Friday, 12 February 2016

Freud rejects change to calculation of cap

Welfare reform minister Lord Freud has indicated the government is not willing to change the way the proposed £500 a week cap on benefits for workless households is calculated- but has promised measures to ‘ease the transition’ for families.

The Welfare Reform Bill, currently going through the House of Lords, will replace a host of income-related benefits with a universal credit and cap total benefits at around £26,000 a year for lone parents and couples.

The cap will be based on median household earnings, but a cross party group of peers believe the cap as it stands, unfairly punishes households with families as the average income for households with families is higher.

John Packer, the Bishop of Ripon and Leeds, tabled an amendment last night (Monday) calling for a cap to be set in line with the income of working families with children. Lord Bishop Packer said this would lift 25,000 children from the cap. He said: ‘The amendment promotes fairness because it compares like with like. If we are to set a cap for families with children, that should be compared with working families with children.’

Liberal Democrat peer Lord German  said the cap would ‘punish children for the decisions of their parents.’ He said: ‘Children have little or not control over the upbringing they receive. I wonder whether the current cap , as defined here, could encourage family breakdown as families split in order to get their benefit entitlement.’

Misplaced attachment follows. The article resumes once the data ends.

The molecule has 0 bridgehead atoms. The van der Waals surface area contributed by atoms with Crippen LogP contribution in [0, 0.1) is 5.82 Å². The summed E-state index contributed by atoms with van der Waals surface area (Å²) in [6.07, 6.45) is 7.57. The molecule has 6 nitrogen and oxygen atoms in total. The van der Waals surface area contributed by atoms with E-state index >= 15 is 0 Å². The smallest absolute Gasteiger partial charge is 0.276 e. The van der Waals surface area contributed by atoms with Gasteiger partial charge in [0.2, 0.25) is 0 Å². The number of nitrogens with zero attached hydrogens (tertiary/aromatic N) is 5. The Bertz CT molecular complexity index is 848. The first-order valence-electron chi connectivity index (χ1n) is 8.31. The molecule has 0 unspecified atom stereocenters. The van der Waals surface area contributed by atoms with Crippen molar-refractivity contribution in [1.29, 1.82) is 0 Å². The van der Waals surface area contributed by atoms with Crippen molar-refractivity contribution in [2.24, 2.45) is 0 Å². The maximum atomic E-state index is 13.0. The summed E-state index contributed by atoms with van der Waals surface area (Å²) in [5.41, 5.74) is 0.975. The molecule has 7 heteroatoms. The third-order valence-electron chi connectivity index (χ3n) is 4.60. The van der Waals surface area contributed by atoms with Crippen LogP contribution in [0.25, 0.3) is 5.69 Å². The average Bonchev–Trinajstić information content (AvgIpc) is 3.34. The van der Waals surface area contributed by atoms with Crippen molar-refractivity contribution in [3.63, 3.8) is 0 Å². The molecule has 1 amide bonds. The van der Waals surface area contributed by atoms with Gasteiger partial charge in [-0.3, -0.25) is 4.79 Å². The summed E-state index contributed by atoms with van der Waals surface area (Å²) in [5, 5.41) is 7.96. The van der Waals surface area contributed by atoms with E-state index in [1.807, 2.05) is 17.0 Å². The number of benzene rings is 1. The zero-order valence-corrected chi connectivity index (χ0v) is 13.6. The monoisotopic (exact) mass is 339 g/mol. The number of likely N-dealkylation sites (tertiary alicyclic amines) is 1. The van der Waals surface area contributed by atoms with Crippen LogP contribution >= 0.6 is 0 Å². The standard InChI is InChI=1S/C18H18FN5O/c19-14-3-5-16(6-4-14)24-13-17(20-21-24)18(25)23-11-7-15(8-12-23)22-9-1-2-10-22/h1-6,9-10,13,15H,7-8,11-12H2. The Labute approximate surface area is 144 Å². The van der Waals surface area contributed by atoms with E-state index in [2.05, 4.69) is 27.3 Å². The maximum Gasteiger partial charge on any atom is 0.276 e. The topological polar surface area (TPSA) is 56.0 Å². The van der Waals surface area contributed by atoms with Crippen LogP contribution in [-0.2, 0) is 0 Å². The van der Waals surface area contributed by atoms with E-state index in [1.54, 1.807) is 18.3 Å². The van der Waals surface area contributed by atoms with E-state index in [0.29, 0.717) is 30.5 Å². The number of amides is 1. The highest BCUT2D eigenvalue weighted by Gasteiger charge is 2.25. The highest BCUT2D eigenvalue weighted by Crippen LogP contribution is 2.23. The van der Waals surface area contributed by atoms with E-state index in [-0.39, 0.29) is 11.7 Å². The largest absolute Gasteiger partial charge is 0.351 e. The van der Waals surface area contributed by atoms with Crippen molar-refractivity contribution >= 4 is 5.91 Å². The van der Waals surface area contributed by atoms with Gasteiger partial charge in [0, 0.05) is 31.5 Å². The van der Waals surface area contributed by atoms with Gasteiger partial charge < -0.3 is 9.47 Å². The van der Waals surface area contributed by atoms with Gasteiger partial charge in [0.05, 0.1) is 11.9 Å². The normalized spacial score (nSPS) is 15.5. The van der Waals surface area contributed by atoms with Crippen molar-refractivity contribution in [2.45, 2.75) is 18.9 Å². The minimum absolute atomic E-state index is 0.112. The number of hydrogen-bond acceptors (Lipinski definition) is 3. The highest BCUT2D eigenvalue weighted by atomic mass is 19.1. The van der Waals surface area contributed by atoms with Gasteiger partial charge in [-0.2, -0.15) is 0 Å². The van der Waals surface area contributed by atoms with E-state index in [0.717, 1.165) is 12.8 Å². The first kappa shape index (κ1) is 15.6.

Lord Freud re-iterated the government’s belief that the cap should be set at around £500 a week.

He said: ‘Even with the limits of the cap, households will still be able to receive significant amounts of financial assistance from state welfare payments – an amount equal to the median national wage without going to work.’

Lord Freud said the bill will be flexible enough to allow governments to adapt the way the cap is calculated in the future. He also said the government will look at how the government will ease the transition of families to the new system, but would not explain further about what is being considered.

Lord Bishop Packer withdrew his amendment, and said: ‘I retain considerable disappointment in terms of moving forward in this area. There is clearly considerable disquiet among your lordships over how this is developing.’

Crossbench peer Lord Richard Best tabled amendments calling for a 26-week grace period before the cap is imposed, for housing benefit to be removed, and for homeless households in temporary accommodation to be excluded. Lord Bishop Packer moved a further amendment calling for child benefit to be excluded from the calculation of the cap.

The debate will continue tomorrow night (Wednesday).

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